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Sound Wormy

Sound Wormy: Memoir of Andrew Gennett, Lumberman

With a foreword & afterword by John Alger
Copyright Date: 2002
Pages: 256
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  • Book Info
    Sound Wormy
    Book Description:

    Set in what remains some of the wildest country in the United States, Sound Wormy recalls a time when regulations were few and resources were abundant for the southern lumber industry. In 1901 Andrew Gennett put all of his money into a tract of timber along the Chattooga River watershed, which traverses parts of Georgia, South Carolina, and North Carolina. By the time he wrote his memoir almost forty years later, Gennett had outwitted and outworked countless competitors in the southern mountains to make his mark as one of the region's most seasoned, innovative, and successful lumbermen. His recollections of a rough-and-ready outdoors life are filled with details of logging, from the first "cruise" of a timber stand to the moment when the last board lies "on sticks" in the mill yard. He tells how massive poplars, oaks, and other hardwoods had to be felled and trimmed by hand, dragged down mountain slopes by draft animals, floated downstream or carried by rail to the mill, and then sawn, graded, and stacked for drying. He tells of buying timber rights in a land market filled with "sharp" operators, where titles and surveys were often contested and kinship and custom were on an equal footing with the law. Gennett saw more than potential "boardfeet" when he looked at a tree. He recalls, for instance, his efforts to convince the U.S. Forest Service to purchase undisturbed areas of wilderness at a time when its mandate was to condemn and buy up farmed-out and clear-cut land. One such sale initiated by Gennett would become the Joyce Kilmer Wilderness in North Carolina. Filled with logging lore and portraits of the southern mountains and their people, Sound Wormy adds an absorbing new chapter to the region's natural and environmental history.

    eISBN: 978-0-8203-3787-6
    Subjects: History, Technology, Environmental Science

Table of Contents

  1. Front Matter
    (pp. i-iv)
  2. Table of Contents
    (pp. v-vi)
  3. FOREWORD. Woods Bulls and Ballhooters: The World of Andrew Gennett
    (pp. vii-xviii)

    Shortly after the Civil War, the country shook itself off as a dog through a river and said, “Well, what's next?” Though the war had devastated many, it had enriched others. Though the nation had experienced a great tearing down, so had it experienced a great building up. The war had been a conflict of machines and movement, and, with its end, the Industrial Revolution came to the country to stay.

    There had been logging and lumbering before the war, of course. Indeed, the vast timber resources of the East helped fuel the development of an agricultural nation. The greatest...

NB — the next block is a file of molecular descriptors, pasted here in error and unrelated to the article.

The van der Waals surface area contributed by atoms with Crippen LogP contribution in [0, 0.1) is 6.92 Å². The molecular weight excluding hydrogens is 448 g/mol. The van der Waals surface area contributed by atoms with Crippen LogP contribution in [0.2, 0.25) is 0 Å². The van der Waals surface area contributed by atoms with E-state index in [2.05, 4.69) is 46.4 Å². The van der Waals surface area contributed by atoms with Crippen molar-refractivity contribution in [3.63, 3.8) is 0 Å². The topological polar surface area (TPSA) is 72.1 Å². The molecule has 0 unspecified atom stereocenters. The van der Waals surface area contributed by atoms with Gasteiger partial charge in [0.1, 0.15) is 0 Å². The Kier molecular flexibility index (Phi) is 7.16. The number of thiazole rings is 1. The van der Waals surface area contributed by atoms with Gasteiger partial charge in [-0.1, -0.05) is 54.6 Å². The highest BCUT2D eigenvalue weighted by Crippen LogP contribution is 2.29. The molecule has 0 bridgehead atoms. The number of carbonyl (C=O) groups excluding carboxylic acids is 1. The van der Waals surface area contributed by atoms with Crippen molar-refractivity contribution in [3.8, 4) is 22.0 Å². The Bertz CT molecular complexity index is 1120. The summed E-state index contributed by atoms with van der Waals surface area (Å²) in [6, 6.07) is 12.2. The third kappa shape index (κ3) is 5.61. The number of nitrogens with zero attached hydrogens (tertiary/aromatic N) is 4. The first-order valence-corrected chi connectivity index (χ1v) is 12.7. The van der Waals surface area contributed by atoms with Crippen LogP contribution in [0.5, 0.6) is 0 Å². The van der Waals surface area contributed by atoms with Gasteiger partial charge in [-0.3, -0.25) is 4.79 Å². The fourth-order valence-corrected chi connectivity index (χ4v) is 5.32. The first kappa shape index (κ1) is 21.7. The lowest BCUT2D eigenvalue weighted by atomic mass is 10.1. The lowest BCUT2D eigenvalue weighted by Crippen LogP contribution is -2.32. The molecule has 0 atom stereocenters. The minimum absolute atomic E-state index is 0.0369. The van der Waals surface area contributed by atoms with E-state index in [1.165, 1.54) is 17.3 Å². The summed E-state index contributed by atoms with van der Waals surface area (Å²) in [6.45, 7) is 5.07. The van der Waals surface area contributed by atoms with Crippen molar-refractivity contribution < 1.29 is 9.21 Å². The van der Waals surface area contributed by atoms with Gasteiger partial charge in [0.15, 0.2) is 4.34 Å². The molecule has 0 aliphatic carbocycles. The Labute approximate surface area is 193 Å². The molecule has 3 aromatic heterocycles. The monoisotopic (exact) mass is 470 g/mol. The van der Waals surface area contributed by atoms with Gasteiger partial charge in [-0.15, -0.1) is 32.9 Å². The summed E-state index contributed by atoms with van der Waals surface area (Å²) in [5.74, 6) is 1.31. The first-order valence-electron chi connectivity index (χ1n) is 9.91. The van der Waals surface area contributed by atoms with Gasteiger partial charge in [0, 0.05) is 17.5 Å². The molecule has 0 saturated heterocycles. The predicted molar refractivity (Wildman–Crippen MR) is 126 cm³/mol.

4. Editors’s Note
    (pp. xix-xxii)
  5. Preface
    (pp. 1-2)
  6. ONE My Birth and Childhood
    (pp. 3-14)

    I was born on December 12, 1874, at Nashville, Tennessee, in a little red brick cottage that had been built by my father after his marriage. My mother lived at first with her mother-in-law, and I doubt very much whether she was happy in that situation. But after my father built this place in which she lived for about eight years, she was very happy indeed and was an enthusiastic housewife. This little red brick cottage is still standing at 623 South Fourth Avenue (formerly Cherry Street) and was built on a part of the home lot where my grandfather...

  7. TWO Gennett Family History
    (pp. 15-19)

    My grandfather was a poor Italian immigrant not more than twenty years old who found his way to Nashville about 1830, penniless and a stranger in the community. He had good business instincts and opened up a wholesale and retail grocery business on Second Avenue (then Market Street) in Nashville and soon became one of the leading merchants in the city. At his death he left an estate of about sixty thousand dollars, which was a very fair estate for that time and place. He died in the year 1856.

    The business was continued after his death by my uncle...

  8. THREE Lebanon Law School
    (pp. 20-21)

    In the fall of 1898 I returned to Tennessee and took up my work in the law school of Cumberland University at Lebanon, Tennessee, where my mother and I became domiciled in a boarding house operated by a Mrs. Patterson. I spent the winter there, as this law school required only one year’s attendance at that time and the bar examination. I stood the bar examination and finally was admitted to the bar in the state of Tennessee. In the year 1899 I had some very pleasant contacts in Lebanon and spent a delightful and profitable last year of the...

  9. FOUR Entry into the Lumber Business
    (pp. 22-31)